Synthetic skins for tattooing

Synthetic skins for tattooing

Practice tattooing without making mistakes on your clients

02 August 2022


When you start tattooing you need to practice, a lot!

Of course, the first tattoos will not be the best ones. That’s why you should draw, make mistakes and then get it right. The most important thing is have some action with the machines, you need become friends with the needles and experiment with the inks. There you go!

In order not to cause disasters on the skin of your clients, we’ll give the best options to design and tattoo what you want, but above all, to make mistakes without fear.

What are synthetic skins?

Fisrt thing first, what are these materials about? As you well know, the most traditional and well-known way to start tattooing is practice on fruits, such as oranges or melons, since they behave in a similar way to human skin and the inks can be easily injected.

But did you know that there are other skins designed specifically for this purpose? Synthetic skins have become very popular: materials in neutral tones, different sizes and even shapes.

You can find them both in sheet format and even in the form of human arms. This is excellent, since you could practice directly on a surface with a more realistic and faithful shape to the human body.

But a very important fact is that these skins are not designed so that you feel that you are tattooing on real human skin.

It is very common to believe that, because it is a material specifically designed for this use, the application of the ink and the puncture will feel the same as if it were worked on human skin.

These skins were designed for you to practice stretching the skin, to learn how to make a stencil and to try different techniques and styles of your interest.

Practising on something other than a person's body will provide you with good skills when using machines, needles and inks, but the experience with human skin is radically different and you must take this into account.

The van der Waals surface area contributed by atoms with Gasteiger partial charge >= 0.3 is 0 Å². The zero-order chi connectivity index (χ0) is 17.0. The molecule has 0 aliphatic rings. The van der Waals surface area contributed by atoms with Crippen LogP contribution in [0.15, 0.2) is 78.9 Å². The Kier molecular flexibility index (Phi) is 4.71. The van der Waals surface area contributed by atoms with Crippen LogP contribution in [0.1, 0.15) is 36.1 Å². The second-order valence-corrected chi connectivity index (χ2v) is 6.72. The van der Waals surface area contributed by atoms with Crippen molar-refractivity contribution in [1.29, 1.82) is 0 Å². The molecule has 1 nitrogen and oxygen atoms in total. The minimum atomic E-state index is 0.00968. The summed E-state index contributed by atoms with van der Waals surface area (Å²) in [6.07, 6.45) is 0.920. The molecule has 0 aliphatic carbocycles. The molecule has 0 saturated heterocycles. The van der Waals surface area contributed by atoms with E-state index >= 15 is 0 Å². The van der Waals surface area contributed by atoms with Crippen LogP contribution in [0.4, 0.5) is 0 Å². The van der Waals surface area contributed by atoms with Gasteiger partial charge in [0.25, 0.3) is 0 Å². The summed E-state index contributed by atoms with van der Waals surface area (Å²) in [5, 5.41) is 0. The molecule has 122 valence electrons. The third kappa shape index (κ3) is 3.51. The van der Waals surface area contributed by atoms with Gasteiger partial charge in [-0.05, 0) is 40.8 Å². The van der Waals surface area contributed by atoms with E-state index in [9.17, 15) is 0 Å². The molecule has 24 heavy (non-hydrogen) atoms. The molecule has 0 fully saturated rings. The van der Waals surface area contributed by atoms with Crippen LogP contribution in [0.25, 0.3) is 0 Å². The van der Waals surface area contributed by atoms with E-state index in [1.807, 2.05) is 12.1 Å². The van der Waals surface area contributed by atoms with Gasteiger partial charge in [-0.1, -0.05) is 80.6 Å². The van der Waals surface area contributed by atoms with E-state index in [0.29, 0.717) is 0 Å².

What kind of skins to tattoo exist?

  • Smooth synthetic skins and templates with pre-printed designs.

As we mentioned before, synthetic fur can come in different sizes, shapes, and thicknesses.

But in addition, you can choose to buy plain or with pre-printed design templates. There are also some that can be attached to the body to practice tattooing on top and simulate the pricking of real skin.

  • Pigskin.

You can get it at any butcher shop. They are not usually sold, so they can give it to you at a very low price or even for free.

As it is an animal material, care before and during the process is essential. You must wash it well, it is recommended to leave it in a bucket with cold water and a bit of chlorine or bleach for 2 hours.

You can then put it in the fridge for a while, so that it is better preserved when you use it, since after a few hours it begins to stink and working may be difficult under those circumstances.

If you want to keep them, you can keep them in the freezer for up to 4 or 6 weeks, longer than that is not recommended.

In order to use them, many use a wooden board covered with plastic film and fix the pig skin on it with rivets. This will make you work more comfortably.

  • Fruit.

One of the most economical ways, without a doubt, is practicing on fruit such as melons, banana skins or oranges.

Practising on these surfaces is very good for your learning, as it gives you tools to better master curvatures and irregularities.

Many artists recommend using oranges, because they behave in a similar way to human skin, insofar as if it is punctured too deep, juice can behave like blood and those complications are what will make you improve and get familiar with the natural reactions of the skin.

You will quickly notice that if you press too much, the fruit "flattens" and breaks, that would be your limit, and with this parameter you can already get an idea of ​​what would happen on human skin. Better to break a fruit than to hurt someone!

What is it like to tattoo on synthetic skins?

  • Synthetic skin is harder than real skin, so it can damage the needles more. Because of this, you will find that you may have to apply a little more pressure and it will take a little more time to apply the inks. There are skins of different thicknesses and they can range between 2 to 8 millimeters.

  • For the application of the stencil, it is advisable to let it dry for a while until you can use it, since if you remove it immediately, the ink can get blurry. Once the paper is removed, there are tattoo artists who prefer to wait up to 30 minutes and remove all the excess ink with a remover. In this way, you will see that the drawing will be transferred but in a very smooth way. Don't be scared, this is brilliant, because if you let the ink dry completely, then it will be very difficult, if not impossible, to remove it and it will stay in the design later.